by Phoebe Maurer
Being caught in a Long Island expressway traffic jam means being late to work, dinner is overcooked, and everyone is cranky. Having a snow and sleet storm descend without warning is a living nightmare. I had lunch in Manhattan with my husband when a few snow flakes floated down."Get the car and go home now." I listened and drove through the Lincoln tunnel expecting to arrive home in Great Neck ,Long Island within 30 to 40 minutes.Was I wrong!
This was no ordinary snowstorm.The road out of the tunnel metamorphed into a sheet of ice. Traffic plowed to a crawl, stopping and starting, sliding and skidding. The radio blared the terrifying news that a huge storm had blanketed New York and all points east, west, north, and south, crippling traffic and causing power outages. I switched stations, hoping to find soothing music. No luck. The speedometer was stuck at 5 miles an hour-or less. A bus was sliding treacherously close to me. Fear sent my heart racing. I took deep breaths, there were no cell phones to call Herb at home. The Long island commuter trains were running on time. The windows fogged and iced up. Thankfully the defoggers were working and warm. I held my breath as my car skidded close to a concrete barrier. The car in front started and stopped. It was nerve wracking. The clock on the dashboard said five-thirty. I was moving on glass for five hours and nowhere near my exit. I whistled, sang lustily, and glanced at expressions of close drivers faces to cheer me.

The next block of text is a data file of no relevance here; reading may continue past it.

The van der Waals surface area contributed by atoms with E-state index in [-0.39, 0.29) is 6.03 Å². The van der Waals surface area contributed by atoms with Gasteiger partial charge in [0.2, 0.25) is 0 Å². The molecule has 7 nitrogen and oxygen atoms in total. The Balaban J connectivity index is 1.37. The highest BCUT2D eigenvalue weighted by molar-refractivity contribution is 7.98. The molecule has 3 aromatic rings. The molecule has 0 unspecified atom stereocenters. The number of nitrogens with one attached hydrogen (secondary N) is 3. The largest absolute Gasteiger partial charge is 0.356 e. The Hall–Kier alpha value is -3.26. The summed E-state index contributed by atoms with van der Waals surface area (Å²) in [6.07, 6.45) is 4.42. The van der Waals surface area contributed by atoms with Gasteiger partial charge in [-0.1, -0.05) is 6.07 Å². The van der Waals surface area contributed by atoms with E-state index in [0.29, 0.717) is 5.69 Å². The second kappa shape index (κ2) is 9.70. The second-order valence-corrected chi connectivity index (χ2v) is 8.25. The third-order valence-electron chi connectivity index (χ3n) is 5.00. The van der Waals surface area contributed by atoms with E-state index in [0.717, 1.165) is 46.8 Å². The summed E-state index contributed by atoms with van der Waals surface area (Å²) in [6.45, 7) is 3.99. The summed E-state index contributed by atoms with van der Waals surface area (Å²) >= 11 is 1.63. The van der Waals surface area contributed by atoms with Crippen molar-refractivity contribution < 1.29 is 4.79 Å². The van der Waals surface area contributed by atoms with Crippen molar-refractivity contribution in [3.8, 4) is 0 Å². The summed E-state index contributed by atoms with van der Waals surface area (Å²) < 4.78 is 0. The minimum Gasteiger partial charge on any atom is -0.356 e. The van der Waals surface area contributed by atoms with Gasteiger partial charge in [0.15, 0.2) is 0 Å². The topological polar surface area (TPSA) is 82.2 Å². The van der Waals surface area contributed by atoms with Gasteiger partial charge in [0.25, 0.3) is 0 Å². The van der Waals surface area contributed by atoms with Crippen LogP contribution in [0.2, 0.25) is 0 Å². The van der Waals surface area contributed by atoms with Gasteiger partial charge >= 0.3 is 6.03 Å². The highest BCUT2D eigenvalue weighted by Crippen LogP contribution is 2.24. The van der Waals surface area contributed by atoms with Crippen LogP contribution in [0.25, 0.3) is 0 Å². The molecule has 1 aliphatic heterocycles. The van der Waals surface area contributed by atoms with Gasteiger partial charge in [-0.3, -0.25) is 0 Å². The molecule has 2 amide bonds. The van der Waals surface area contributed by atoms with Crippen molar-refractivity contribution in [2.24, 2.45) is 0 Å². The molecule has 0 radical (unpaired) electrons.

The gas gauge was less than a quarter of a tank, six-thirty and at last my exit. I slid onto the road leading home through more traffic jams and maneuvered up the steep hill to our home with difficulty. Foolishly I, a good citizen, stopped at a stop sign without another car on the road, one block from our driveway, and went into a long skid. I kept the steering wheel from hitting a huge tree. The yard had a glorious wonderland canopy of glistening white branches hanging low. Our house a glow of lights as Herb opened the garage door, his face a mask of worry. The embrace was what I needed to calm my nervous system. That plus a double scotch and soda.
Never again….I will take the train!
(a note from Lois to Phoebe….Maybe that is why you moved to Arizona!)